However, it was the delineation between Illustrians and Llacsans that was the novel’s biggest undoing. The former was portrayed as naturally good whilst the latter was depicted as wicked. The allegories were heavy-handed and served only to magnify the fissure that has existed between the two spheres of Bolivian society – the mestizos/mestizas and the natives. This divide existed from the time it was occupied by the Spaniards to the time Bolivia has gained its autonomy and was a primary driver in the tumultuous history of the nation. The stereotype between the two factions was repeatedly underlined all throughout the narrative. The Llacsans, and, in turn, natives were further vilified by the novel’s subtle assertion that they were the culprits in Bolivia’s portrayal as a cocaine exporter.

Woven in Moonlight is a searing and promising debut from an emerging voice. It exhibited what Ibañez is capable of . In immersing in the colorful history and tumultuous politics of her country, Ibañez wove clashing cultures and strong women in a tapestry that puts the proverbial microscope on the consequences of war and colonization. It was also about finding the courage and the voice to stand up against the wicked whilst at the same time, maintaining an open mind grounded on the reality that not everything is as we perceive them to be. Through Ximena’s experience, Ibañez reminded everyone that it is always fine to change one’s stand in light of new information. The novel great promise, however, suffered from its various blunders. It all weighed down on what could have been a powerful and evocative narrative.

Ratings

42%

Characters (30%) – 13%
Plot (30%) – 10%
Writing (25%) – 12%
Overall Impact (15%) – 7%

I first came across Isabel Ibañez’s Woven in Moonlight in late 2019. I took interest first in the book’s title and its cover; the colorful cover immediately captures one’s attention. Despite it being not in my literary alley (it mixes elements of young adult fiction and fantasy), I added it to my 2020 Books I Look Forward To List. It took quite sometime before my copy of the book arrived but once it did, there was no holding me back from immersing into this interesting story and its eye-catching cover. One of the reasons why I wanted to read the book was because I rarely encountered books set in or is about Bolivia. I was, at first, riveted by the novel. The story hit the ground running from the onset. I was riveted and was drawn by Ximena. There were elements that watered it down, such as the incorporation of Spanish terms, and the archetype of masked heroes. There was also a lopsided representation between the Spaniards/mestizos and the natives which impaired the overall impact of the story. Whilst taking inspiration from her country’s history was commendable, Ibañez failed to provide clarity on the issues hounding it nor did she provide resolutions.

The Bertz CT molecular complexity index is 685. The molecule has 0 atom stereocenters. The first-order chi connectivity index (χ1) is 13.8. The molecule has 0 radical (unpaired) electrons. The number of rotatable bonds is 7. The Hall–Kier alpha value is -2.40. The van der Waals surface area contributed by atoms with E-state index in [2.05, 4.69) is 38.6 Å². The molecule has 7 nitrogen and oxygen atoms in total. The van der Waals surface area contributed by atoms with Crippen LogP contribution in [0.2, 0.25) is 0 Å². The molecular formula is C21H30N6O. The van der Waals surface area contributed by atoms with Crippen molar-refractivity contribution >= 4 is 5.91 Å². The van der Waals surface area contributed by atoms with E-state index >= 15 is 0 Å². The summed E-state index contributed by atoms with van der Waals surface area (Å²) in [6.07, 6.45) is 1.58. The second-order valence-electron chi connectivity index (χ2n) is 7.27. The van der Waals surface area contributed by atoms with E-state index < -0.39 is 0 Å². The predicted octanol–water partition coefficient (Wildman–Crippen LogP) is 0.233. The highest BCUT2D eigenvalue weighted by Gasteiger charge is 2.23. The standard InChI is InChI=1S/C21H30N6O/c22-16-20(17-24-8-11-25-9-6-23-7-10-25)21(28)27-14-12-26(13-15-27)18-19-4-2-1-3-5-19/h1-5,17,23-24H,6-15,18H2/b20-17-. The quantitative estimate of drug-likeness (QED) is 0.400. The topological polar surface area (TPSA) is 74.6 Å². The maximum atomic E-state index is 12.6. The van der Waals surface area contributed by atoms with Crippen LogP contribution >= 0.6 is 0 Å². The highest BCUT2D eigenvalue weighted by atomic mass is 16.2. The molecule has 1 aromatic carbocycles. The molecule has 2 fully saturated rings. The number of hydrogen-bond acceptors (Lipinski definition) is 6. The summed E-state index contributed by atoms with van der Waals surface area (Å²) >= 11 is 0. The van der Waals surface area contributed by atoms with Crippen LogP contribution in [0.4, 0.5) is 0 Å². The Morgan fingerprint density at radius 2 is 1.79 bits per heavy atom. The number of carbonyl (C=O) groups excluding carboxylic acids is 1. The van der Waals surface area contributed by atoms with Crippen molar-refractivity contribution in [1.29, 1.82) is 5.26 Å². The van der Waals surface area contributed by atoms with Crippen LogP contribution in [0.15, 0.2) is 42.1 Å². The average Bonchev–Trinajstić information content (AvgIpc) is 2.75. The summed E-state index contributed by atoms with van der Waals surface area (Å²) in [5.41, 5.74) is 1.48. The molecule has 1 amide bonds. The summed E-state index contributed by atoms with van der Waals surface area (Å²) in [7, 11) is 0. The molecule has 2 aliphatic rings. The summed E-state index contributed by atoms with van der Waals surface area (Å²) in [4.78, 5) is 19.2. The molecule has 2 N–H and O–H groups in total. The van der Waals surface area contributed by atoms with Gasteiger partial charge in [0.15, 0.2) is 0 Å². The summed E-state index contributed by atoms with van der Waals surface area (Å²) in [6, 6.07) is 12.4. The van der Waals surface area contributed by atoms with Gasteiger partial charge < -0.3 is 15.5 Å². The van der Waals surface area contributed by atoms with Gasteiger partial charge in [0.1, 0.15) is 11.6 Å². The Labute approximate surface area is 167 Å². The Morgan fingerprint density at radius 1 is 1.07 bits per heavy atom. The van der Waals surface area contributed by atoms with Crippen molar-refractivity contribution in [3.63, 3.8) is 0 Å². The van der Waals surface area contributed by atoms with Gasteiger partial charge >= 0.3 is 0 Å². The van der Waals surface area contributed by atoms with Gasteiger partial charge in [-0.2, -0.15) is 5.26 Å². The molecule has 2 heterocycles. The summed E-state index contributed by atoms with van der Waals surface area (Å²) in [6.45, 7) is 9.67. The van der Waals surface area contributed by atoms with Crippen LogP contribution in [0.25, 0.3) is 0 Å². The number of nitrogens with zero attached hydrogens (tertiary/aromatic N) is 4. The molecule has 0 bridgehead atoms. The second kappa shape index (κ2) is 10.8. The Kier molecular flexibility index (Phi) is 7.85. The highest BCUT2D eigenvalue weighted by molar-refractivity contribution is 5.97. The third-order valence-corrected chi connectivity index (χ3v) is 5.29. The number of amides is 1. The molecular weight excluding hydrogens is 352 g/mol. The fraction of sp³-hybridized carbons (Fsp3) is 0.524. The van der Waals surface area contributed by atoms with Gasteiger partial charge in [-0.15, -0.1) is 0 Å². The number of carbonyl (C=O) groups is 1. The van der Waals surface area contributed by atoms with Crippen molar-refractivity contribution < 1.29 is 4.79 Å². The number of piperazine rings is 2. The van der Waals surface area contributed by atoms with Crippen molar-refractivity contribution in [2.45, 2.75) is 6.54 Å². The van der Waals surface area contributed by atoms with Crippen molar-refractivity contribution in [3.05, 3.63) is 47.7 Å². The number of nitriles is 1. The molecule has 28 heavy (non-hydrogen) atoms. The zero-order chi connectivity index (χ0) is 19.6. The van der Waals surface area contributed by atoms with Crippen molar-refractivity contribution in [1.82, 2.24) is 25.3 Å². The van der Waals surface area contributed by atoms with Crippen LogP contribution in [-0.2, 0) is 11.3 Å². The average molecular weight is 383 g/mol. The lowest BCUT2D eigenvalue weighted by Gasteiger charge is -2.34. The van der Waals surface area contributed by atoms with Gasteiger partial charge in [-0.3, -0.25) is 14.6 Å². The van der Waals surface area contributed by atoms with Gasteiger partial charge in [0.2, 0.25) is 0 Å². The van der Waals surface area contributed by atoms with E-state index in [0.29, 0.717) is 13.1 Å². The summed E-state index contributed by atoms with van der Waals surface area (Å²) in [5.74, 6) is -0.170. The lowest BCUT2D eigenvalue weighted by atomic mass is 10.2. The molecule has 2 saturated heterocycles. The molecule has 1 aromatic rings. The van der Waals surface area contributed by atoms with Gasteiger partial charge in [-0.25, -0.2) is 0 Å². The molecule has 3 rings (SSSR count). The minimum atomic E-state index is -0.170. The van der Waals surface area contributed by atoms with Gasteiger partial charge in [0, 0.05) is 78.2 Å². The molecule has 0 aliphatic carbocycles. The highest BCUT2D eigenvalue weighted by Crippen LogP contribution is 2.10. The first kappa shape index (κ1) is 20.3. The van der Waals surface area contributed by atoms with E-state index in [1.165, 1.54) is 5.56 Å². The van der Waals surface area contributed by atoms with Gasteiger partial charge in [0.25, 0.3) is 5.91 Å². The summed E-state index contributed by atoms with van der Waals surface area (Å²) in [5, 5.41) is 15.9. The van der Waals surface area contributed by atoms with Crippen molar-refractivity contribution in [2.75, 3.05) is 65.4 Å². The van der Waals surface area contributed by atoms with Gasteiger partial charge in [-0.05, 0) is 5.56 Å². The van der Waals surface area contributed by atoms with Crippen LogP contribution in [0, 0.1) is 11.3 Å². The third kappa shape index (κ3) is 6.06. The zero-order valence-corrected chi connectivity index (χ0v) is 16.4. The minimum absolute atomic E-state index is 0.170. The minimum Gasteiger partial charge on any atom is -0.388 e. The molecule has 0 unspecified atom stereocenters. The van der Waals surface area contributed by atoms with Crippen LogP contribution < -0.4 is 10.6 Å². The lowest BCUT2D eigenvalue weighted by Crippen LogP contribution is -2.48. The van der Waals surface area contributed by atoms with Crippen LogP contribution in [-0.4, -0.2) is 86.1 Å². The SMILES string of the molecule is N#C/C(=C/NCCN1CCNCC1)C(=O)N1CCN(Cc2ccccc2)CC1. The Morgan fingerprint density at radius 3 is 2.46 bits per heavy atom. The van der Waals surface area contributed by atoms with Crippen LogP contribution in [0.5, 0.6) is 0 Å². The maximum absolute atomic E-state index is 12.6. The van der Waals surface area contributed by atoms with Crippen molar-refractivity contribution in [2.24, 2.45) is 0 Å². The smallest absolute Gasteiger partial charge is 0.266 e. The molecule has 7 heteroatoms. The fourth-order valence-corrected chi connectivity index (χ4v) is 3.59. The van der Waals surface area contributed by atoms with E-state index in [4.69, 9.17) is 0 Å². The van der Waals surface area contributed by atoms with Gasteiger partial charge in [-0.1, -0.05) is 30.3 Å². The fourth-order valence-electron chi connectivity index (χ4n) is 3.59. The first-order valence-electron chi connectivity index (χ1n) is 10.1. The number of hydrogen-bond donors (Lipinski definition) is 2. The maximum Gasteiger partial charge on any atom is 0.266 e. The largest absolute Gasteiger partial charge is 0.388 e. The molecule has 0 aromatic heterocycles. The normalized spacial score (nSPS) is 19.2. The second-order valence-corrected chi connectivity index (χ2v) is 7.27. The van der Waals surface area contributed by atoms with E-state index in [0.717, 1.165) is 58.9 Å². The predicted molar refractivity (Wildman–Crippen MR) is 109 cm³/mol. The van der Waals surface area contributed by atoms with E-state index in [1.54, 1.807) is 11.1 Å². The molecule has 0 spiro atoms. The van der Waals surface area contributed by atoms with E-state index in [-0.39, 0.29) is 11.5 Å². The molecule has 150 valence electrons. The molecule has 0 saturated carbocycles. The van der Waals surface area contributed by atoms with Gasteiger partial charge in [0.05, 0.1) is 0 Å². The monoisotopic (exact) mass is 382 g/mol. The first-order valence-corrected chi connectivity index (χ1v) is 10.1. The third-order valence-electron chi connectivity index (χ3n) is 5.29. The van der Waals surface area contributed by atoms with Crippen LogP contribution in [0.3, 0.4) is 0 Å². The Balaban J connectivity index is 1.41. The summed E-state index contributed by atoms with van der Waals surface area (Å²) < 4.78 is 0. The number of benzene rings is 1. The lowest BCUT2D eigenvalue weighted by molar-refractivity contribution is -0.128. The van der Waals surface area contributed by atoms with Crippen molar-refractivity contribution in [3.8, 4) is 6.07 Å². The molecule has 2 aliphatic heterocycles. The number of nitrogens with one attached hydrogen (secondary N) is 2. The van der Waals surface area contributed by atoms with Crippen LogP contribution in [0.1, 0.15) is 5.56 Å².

Book Specs

Author: Isabel Ibañez
Publisher: Page Street Publishing
Publishing Date: 2020
Number of Pages: 365
Genre: Fantasy, Young Adult Fiction

Synopsis

A lush tapestry of magic, romance, and revolucion drawing inspiration from Bolivian politics and history.

Ximena is the decoy condesa, a stand-in for the last remaining Illustrian royal. Her people lost everything when the usurper, Atoc, used an ancient relic to summon ghosts and drive the Illustrians from La Ciudad. Now Ximena’s motivated by her insatiable thirst for revenge, and her rare ability to spin thread from moonlight.

When Atoc demands the real condesa’s hand in marriage, it’s Ximena’s duty to go in her stead. She relishes the chance, as Illustrian spies have reported that Atoc’s no longer carrying his deadly relic. If Ximena can find it, she can return the true aristocrata to their rightful place.

She hunts for the relic, using her weaving ability to hide messages in tapestries for the resistance. But when a masked vigilante, a warm-hearted princesa, and a thoughtful healer challenge Ximena, her mission becomes more complicated. There could be a way to overthrow the usurper without starting another war, but only if Ximena turns her back on revenge – and her condesa.

About the Author

Isabel Ibañez was born in Boca Raton, Florida to Bolivian immigrant-parents. She received a degree in creative writing and has been a Pitch mentor for three years. Before shifting to a literary career, Ibañez was an award winning designer and illustrator. Her interests include going to the movies, reading books, hosting family and friends around the dinner table, and playing a human mother to a golden doodle named Piper. She currently resides in Winter Park, Florida with her husband.